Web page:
Current Students

All things HLLC.

Curriculum Overview

HLLC scholars participate in a shared interdisciplinary curriculum built upon themes related to “local citizenship in a global world.” The curriculum promotes critical intellectual inquiry, increases cultural competence, and explores what it means to be a responsible citizen, both locally and globally.

The HLLC curriculum serves as a second concentration and seamlessly intersects with each scholar’s major curriculum, encouraging scholars to explore how local and global issues emerge in their various fields of study. The curriculum also engages HLLC scholars in existing anchor institution collaborations in Newark, allowing them draw out the local-global connections in publicly engaged scholarship and education. The HLLC curriculum consists of a minimum of 18 credits in HLLC designated courses (with the timing of courses subject to student’s’ major and/or status as a first year or transfer student).

The curriculum includes four core classes and a combination of HLLC inter-disciplinary elective courses taught by world renowned-faculty from various academic departments, local community leaders, and public scholars. 

HLLC Electives — Special Topics Courses

All HLLC elective courses are focused on themes related to local citizenship in a global world. Course offerings vary from semester to semester. HLLC elective courses provide scholars with opportunities for intellectual exploration, as well as an introduction to advanced techniques in critical analysis, research, or fieldwork. Elective courses are intentionally cross-disciplinary and may satisfy requirements in a variety of academic majors.

Capstone

The capstone experience builds upon the foundations of the HLLC core courses to engage scholars more deeply in how issues of social inequity can be addressed through the lens of their specific academic disciplines and community-engaged scholarship. Each scholar is expected to create a capstone project to be conducted at RU-N, in a local community (preferably Newark), or at an international site. For example, scholars may be involved in research projects, intern with local not-for-profits or government agencies, or engage in international academic or service learning projects, among others.

Current Classes

Fall 2019

Race and Ethnicity in Multicultural Societies (21:920:316)

Monday 2:30 PM – 3:50 PM | Wednesday 1:00 PM – 2:00 PM
Index: 19658
Prerequisite: English 102

This course is designed to explore the often complex and misunderstood topics of race and ethnicity. It investigates the ways in which race has been socially and historically constructed. It asks students to think critically about the sociological dimensions of race, ethnicity and their influence on identity, racial categorization, and interlocking systems of oppression. The course engages historical and contemporary theories of race and racism with a primary focus on the United States, however it also incorporates international perspectives and experiences.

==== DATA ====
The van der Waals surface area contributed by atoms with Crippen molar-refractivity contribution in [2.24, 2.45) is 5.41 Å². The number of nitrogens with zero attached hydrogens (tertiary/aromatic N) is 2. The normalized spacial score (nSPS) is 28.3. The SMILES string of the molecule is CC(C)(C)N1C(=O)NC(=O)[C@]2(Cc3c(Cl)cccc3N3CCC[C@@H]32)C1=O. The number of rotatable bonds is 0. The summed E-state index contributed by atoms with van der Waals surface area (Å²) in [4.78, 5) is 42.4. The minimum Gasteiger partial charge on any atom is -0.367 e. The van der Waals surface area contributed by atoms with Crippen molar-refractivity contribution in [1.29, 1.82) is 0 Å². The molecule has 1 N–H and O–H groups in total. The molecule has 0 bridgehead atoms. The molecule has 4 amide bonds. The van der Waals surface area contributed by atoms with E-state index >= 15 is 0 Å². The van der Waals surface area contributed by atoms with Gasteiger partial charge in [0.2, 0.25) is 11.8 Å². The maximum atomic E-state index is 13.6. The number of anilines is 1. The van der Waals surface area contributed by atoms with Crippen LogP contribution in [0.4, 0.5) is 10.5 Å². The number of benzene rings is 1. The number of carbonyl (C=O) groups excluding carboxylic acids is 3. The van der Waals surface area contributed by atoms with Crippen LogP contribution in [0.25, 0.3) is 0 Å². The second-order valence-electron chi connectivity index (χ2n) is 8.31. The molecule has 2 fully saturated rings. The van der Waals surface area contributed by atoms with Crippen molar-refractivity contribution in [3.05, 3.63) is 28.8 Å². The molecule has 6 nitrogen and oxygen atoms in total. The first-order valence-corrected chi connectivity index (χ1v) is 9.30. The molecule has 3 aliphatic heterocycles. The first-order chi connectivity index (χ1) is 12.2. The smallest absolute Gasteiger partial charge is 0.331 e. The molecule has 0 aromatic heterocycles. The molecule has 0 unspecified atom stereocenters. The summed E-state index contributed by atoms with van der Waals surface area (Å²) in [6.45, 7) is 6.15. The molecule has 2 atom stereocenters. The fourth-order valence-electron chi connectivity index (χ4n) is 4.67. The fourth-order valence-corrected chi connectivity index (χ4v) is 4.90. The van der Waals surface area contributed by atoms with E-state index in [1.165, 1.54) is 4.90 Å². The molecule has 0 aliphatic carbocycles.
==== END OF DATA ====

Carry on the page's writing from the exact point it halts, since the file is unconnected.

Melissa Valle, Department of Sociology, Department of African American and African Sudies

*Satisfies Social Science Core Curriculum Requirement

Women’s Literature of The African Diaspora (21:014:370)

Monday 2:30 PM – 3:50 PM | Wednesday 1:00 PM – 2:00 PM
Index: 19658
Prerequisite: English 102

Why is Africa ubiquitous in contemporary Western literature? This course will explore representations of Africa and Africans from both African and non-African (or Western) perspectives. Utilizing a variety of narratives, we will investigate why Africa remains a fraught symbol of racial, political and gendered relationships in Western discourses. Course material will include film, poetry, novels (both canonical and contemporary), and critical essays. Topics for discussion will include race and coloniality; depictions of African nationalism and gender/sexual politics.

Belinda Edmondson, Professor of African American and African Studies

*Cross-Listed with English Department. Can be used for English or African American & African Studies Majors

 Braven Accelerator: Developing Networks For a Global Job Market (21:526:296)

Section 1: Tuesday 6:00 pm -9:00 pm Index: 14541 | Section 2: Wednesday 6:00 pm -9:00 pm Index: 14629

Foundational course, designed to begin preparing students for the increasingly competitive, globalized job marketplace. Through online and peer learning, interactive experiences, and reflection, students will build meaningful networks, discover their innate leadership, and cultivate the “hard” and “soft” skills and habits of mind needed to thrive in twenty-first century workplaces and make a positive impact through their careers upon graduation.

Department of the Honors Living- Learning Community

 Urban Politics and Public Policy (21:790:360)

Thursday 6:00 PM -9:00 PM
Index: 19838
Prerequisite: English 102

This course seeks to develops students’ skills in active citizenship, public problem solving, and joins Rutgers students with Newark public school students in building community and in community problem solving. Through this course scholars will understand, through class discussion,reading, and the development of class projects, the basic ideas of public work as community problem solving and as a democratic practice. Students will learn and practice the skills required to engage public problem solving such as the methods used in Public Achievement cooperative community projects.

 Domingo Morel, Department of Political Science

* Can be used for Political Science Major

 Entrepreneurship Practicum (29:382:496)

Wednesday 10:00 AM -11:20 AM

Index: 21247

Entrepreneurship is a process and a pathway for becoming who you want to be through organizing to create the changes you want to see in the world. This course provides students with the opportunity to learn and apply fundamental skills and knowledge for starting and nurturing new organizations. You will do this both through creating (individually or in groups) your own organization and through engaging with and helping local ventures – especially social- and justice-oriented ventures. The course will support and be supported by a variety of activities taking place in the new HLLC Entrepreneurship Clinic and will help you to build an effective social network.